CSIS' VOCES Blog
May 3, 2012
by Christopher Sands
Following an election victory on May 2, 2011that gave the Conservative Party 166 seats in the 308-seat House of Commons, Canadian Prime Minister Stephen Harper has been heading his first majority government for one full year. Many Canadian observers thought that with a majority government, Harper would throw caution to the wind and show his true colors as a right-wing ideologue. But has he?
For the past several days, pundits and commentators have rendered a mixed – and contradictory – judgment of the Harper majority. John Ibbitson of the Globe and Mail gave a lengthy appraisal of the prime minister's record, and found him to have pursued a kind of conservative nationalism that emphasized ties to the British (and Canadian) monarchy, sports success, and military heroism that made many Canadians proud and had attracted support from immigrant communities that formerly voted for the Liberal Party.
Writing in the National Post, Andrew Coyne criticized Harper as governing timidly—as though he was still leading a minority government—afraid to push for conservative principles now that he has the chance. Maclean's Magazine's Aaron Wherry was similarly underwhelmed, even though he noted that Stephen Harper marked the anniversary of his government in the House of Commons with a speech that bragged of transformational change to Canada as a result of his government's efforts.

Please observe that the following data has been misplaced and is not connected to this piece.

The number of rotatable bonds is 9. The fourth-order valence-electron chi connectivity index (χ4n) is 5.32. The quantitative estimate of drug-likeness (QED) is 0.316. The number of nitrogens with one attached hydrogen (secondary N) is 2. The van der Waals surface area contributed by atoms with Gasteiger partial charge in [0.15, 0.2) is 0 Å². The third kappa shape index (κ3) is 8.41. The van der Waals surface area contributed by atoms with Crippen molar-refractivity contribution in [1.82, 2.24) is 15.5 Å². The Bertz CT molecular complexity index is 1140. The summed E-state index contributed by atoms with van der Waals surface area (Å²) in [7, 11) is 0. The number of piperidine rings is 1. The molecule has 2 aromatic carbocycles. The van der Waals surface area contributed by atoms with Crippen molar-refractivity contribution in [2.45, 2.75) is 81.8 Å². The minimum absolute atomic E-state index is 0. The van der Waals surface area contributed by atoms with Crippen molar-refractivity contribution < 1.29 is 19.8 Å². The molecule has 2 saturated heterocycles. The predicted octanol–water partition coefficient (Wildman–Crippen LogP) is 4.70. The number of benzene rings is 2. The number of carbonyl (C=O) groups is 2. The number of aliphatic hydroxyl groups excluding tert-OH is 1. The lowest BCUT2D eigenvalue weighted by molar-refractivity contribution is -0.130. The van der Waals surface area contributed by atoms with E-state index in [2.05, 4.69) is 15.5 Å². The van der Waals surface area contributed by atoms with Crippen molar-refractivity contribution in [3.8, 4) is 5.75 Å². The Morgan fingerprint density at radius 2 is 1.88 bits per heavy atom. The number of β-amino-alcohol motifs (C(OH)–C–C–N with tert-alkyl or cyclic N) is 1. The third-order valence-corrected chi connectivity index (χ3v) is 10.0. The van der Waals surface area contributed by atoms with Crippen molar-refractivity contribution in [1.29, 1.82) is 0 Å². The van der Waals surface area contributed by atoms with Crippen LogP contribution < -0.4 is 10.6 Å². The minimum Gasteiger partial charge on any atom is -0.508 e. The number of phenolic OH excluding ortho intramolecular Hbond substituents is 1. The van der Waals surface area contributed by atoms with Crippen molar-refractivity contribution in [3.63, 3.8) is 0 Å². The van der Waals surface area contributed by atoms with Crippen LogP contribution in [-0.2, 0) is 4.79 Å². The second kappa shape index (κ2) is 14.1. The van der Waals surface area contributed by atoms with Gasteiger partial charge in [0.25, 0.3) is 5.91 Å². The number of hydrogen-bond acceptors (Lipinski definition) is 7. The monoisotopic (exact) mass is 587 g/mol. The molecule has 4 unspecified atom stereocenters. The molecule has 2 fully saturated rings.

Last month, the New Democratic Party selected Quebec Member of Parliament Thomas Mulcair to replace the late Jack Layton as party leader and, due to the NDP's 101 seats in the House of Commons, Mulcair is now the Leader of the Official Opposition. For the first time in nearly a year, Harper faces a sharp debater and articulate critic in the Commons who lost no time in debunking Harper's claims of achievements during the past 12 months.
Canadians will continue to debate whether the past year under Harper's majority government has been a shift to the right or just to a whiter shade of pale. The challenge from Mulcair and an NDP surging in the polls will make the answer to this question central to Canadian politics in the years to come.
Christopher Sands is a Senior Fellow at Hudson Institute.
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